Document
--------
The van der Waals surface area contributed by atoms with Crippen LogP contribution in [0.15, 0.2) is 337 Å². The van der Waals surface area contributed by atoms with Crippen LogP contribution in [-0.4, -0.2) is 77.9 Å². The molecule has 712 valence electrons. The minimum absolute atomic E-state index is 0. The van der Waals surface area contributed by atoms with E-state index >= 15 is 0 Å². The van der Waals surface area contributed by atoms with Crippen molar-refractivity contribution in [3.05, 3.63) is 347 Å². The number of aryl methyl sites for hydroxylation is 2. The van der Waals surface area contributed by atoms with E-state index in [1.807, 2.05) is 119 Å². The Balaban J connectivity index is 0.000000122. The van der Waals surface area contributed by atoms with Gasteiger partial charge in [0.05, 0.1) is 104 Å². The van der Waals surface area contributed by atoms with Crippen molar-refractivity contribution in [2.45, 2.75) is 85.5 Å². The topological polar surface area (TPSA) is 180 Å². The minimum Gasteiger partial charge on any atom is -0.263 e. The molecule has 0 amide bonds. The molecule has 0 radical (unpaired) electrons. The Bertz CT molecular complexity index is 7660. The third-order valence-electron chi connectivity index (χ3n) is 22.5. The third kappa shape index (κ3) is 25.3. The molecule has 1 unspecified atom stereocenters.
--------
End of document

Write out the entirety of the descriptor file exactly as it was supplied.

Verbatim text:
The van der Waals surface area contributed by atoms with Crippen LogP contribution in [0.15, 0.2) is 337 Å². The van der Waals surface area contributed by atoms with Crippen LogP contribution in [-0.4, -0.2) is 77.9 Å². The molecule has 712 valence electrons. The minimum absolute atomic E-state index is 0. The van der Waals surface area contributed by atoms with E-state index >= 15 is 0 Å². The van der Waals surface area contributed by atoms with Crippen molar-refractivity contribution in [3.05, 3.63) is 347 Å². The number of aryl methyl sites for hydroxylation is 2. The van der Waals surface area contributed by atoms with E-state index in [1.807, 2.05) is 119 Å². The Balaban J connectivity index is 0.000000122. The van der Waals surface area contributed by atoms with Gasteiger partial charge in [0.05, 0.1) is 104 Å². The van der Waals surface area contributed by atoms with Crippen molar-refractivity contribution in [2.45, 2.75) is 85.5 Å². The topological polar surface area (TPSA) is 180 Å². The minimum Gasteiger partial charge on any atom is -0.263 e. The molecule has 0 amide bonds. The molecule has 0 radical (unpaired) electrons. The Bertz CT molecular complexity index is 7660. The third-order valence-electron chi connectivity index (χ3n) is 22.5. The third kappa shape index (κ3) is 25.3. The molecule has 1 unspecified atom stereocenters.